Venison Roast

4-5 lb. roast
2 tbsp instant minced onion
1 tsp salt
2 tbsp Worcestershire sauce
½; tsp pepper
4 slices bacon
1 tsp monosodium glutamate
2 lemons, sliced

Remove all fat from venison roast. Place in a roasting pan and rub with salt, pepper and monosodium glutamate. Sprinkle onion and Worcestershire sauce over roast. Cover roast with bacon and lemon. Cook, covered, at 300ºF for 4 hours until tender. Add a small amount of hot water, if needed. Serves 8 to 10.

Steaks and Ribs

Steaks and ribs retain more juice if the cuts are thick (1-1 ¼”).

Tenderness will be the guide for choosing dry or moist heat cookery.

Use moist heat for less tender cuts or tenderize in one of these ways:

  1. Cut the long muscle fibers by pounding or scoring.
  2. Soften the tissue by using acids (lemon juice, tomato juice).
  3. Use commercially prepared marinades or tenderizers.

Use dry heat cookery for tenderized or already tender cuts. Cook quickly over high heat.

Venison Steak in Mirepoix

[Use leg steak]
1 tbsp butter or margarine
2 lb. leg steak, ½; inch thick
½; c carrots, diced ¼ inch thick
salt and pepper
½; c celery, diced ¼ inch thick
garlic powder, freshly ground
½; c onion, diced ¼ inch thick
¼ c flour
¼ bay leaf
2 tbsp butter or margarine
2 c beef broth

To make mirepoix, melt 1 tbsp butter or margarine in a sauce pan and saute vegetables slowly until limp. Add bay leaf and beef broth. Simmer gently for 5 minutes. Trim excess fat from sides of meat. Slash sides to prevent curling. Sprinkle steak with salt, pepper and garlic powder, then dredge in flour. Melt 2 tbsp butter or margarine in a heavy skillet over medium heat. Brown steak on both sides. Add mirepoix. Cover skillet tightly and simmer over low heat until tender (about 1 ½; hours). Serve venison in large pieces with some sauce spooned over each piece. Serves 4 to 6.

*Mirepoix is a classic mixture of vegetables and liquid used in French cooking as a flavor enhancer. Cut vegetables exactly as directed as they form a “built-in” garnish.

Ground Game

Use ground meat from any part of the carcass. Be sure that the meat is used immediately after thawing. (Ground game meat, because of its high bacterial content, often spoils faster than other ground meat.)


2 lb. ground game meat
1 small onion, chopped
¼ lb. suet or other meat fat cut into small pieces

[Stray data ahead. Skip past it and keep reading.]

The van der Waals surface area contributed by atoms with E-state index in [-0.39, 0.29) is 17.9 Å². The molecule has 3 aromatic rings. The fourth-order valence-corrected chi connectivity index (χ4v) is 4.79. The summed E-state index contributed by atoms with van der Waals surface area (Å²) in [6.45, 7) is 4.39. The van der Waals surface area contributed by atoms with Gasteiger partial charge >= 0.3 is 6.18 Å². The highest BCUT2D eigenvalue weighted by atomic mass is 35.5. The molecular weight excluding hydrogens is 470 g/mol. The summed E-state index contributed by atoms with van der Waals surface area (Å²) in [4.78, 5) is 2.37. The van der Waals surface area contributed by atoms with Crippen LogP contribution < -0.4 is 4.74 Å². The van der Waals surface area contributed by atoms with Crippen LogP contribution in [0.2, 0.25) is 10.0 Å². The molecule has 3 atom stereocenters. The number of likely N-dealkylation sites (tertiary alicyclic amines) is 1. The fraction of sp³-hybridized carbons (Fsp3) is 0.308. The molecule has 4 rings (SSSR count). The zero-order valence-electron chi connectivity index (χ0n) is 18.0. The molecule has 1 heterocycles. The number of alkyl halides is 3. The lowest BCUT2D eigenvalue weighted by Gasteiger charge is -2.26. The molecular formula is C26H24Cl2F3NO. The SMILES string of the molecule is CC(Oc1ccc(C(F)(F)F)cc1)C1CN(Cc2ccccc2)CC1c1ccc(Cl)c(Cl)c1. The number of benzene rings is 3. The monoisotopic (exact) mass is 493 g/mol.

garlic salt
1 c bread crumbs
1/3 c milk

Mix ingredients and fry like hamburgers. Serve with tomato, onion, or pickle slices on toasted buns. Serves 6.

Variation: Use 1 lb. ground beef and 1 lb. ground game meat. Omit the suet.

Venison Meat Balls

3 slices soft bread
1 small onion, finely chopped
1 ½; lb. ground venison
¼ c butter or margarine
2 tsp salt
1 tbsp flour
1/8 tsp oregano
salt and pepper (for gravy)
1/8 tsp basil
1 c milk
¼ tsp pepper

Break bread into small pieces and combine with ground venison, salt, oregano, basil, pepper and onion. Mix thoroughly. Shape into small balls about 1 inch in diameter. Chill for 15 to 20 minutes. Brown in butter or margarine, turning frequently. Cover pan. Turn heat to low and cook for 15 minutes. Remove meat balls.

Add flour, salt and pepper to pan drippings. Mix well. Add milk, stirring constantly and simmer 3 to 4 minutes. Return meat balls to pan with gravy and simmer another 5 minutes. Serves 4.

Homemade Sausages

Meat Preparation

Any lean meat from any part of the carcass can be used for sausage. Most often meat from the back and hind legs is saved for roasts and steaks and boneless, fat-free lean from other areas of the carcass is for sausage. The lean should be removed from the carcass and made into sausage as soon as possible (the day after the kill is best) to prevent unnecessary bacterial growth. Meat which has been frozen and thawed can also be used. Freezing meat before sausage is made insures that it will be free from live parasites which are sometimes found in game meat. Freeze clean, edible trimmings immediately after they are removed from the carcass. The trimmings can be ground and fat added when they are thawed. Regardless of whether fresh lean trimmings or thawed lean trimmings are used, speed in sausage preparation is a must to avoid bacterial growth.

Game Sausage Recipes

Fresh Game Sausage

15 lb. lean meat
6 tbsp (42 g) ground black pepper
10 lb. pork or beef fat*
5 tbsp (14 g) rubbed sage
¾; cup (8 oz or 227 g) salt

*Pork fat is preferred in this and in subsequent recipes but beef fat is usually easier to purchase.

Cut lean meat and fat into 1-inch squares or grind through a coarse (½;- to 1-inch) plate. Season by sprinkling the ingredients over the meat and hand mix. Grind through a 3/16-inch plate. Sausage can be frozen in packages, made into patties or stuffed in hog casings. The above produces a mild sausage. For a more highly seasoned sausage, increase the amount of pepper and add additional seasoning. (Example: 1 tbsp nutmeg, 1 tbsp ginger, 1 tbsp mace).

Cooked Salami

19 lb. lean meat
4 tbsp (29.6 g) ground black pepper*
6 lb. pork or beef fat
3 tbsp (13.5 g) garlic powder
1 cup (10.5 oz or 298 g) salt
3 tbsp (14.5 g) coriander seed
½; cup (100 g) sugar
4 tsp (7 g) ground mace
1 quart (2 lb.) cold water
4 tsp (7 g) ground cardamon
2 tsp (14 g) cure (optional)

*Whole pepper, if added in place of ground pepper, must be mixed in after the meat has been through the grinder for the last time.